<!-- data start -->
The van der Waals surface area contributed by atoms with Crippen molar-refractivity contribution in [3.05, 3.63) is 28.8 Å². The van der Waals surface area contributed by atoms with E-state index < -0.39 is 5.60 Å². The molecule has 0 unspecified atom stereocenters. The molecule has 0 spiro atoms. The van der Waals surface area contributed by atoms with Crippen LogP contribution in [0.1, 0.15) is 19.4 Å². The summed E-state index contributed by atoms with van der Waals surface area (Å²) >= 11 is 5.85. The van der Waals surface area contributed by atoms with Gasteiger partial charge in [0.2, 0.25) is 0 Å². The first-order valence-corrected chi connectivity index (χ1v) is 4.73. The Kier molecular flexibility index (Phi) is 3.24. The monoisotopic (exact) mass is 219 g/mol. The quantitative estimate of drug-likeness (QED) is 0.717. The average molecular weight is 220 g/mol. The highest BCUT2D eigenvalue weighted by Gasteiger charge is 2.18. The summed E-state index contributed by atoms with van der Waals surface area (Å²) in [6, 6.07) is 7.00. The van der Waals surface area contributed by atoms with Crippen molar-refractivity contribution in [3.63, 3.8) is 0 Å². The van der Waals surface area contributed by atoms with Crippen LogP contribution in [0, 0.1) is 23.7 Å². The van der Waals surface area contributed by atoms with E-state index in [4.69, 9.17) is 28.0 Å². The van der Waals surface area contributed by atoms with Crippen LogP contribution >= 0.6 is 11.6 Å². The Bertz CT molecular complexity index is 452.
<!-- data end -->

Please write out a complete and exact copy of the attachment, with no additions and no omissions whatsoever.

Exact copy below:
The van der Waals surface area contributed by atoms with Crippen molar-refractivity contribution in [3.05, 3.63) is 28.8 Å². The van der Waals surface area contributed by atoms with E-state index < -0.39 is 5.60 Å². The molecule has 0 unspecified atom stereocenters. The molecule has 0 spiro atoms. The van der Waals surface area contributed by atoms with Crippen LogP contribution in [0.1, 0.15) is 19.4 Å². The summed E-state index contributed by atoms with van der Waals surface area (Å²) >= 11 is 5.85. The van der Waals surface area contributed by atoms with Gasteiger partial charge in [0.2, 0.25) is 0 Å². The first-order valence-corrected chi connectivity index (χ1v) is 4.73. The Kier molecular flexibility index (Phi) is 3.24. The monoisotopic (exact) mass is 219 g/mol. The quantitative estimate of drug-likeness (QED) is 0.717. The average molecular weight is 220 g/mol. The highest BCUT2D eigenvalue weighted by Gasteiger charge is 2.18. The summed E-state index contributed by atoms with van der Waals surface area (Å²) in [6, 6.07) is 7.00. The van der Waals surface area contributed by atoms with Crippen molar-refractivity contribution in [3.63, 3.8) is 0 Å². The van der Waals surface area contributed by atoms with Crippen LogP contribution in [0, 0.1) is 23.7 Å². The van der Waals surface area contributed by atoms with E-state index in [4.69, 9.17) is 28.0 Å². The van der Waals surface area contributed by atoms with Crippen LogP contribution >= 0.6 is 11.6 Å². The Bertz CT molecular complexity index is 452.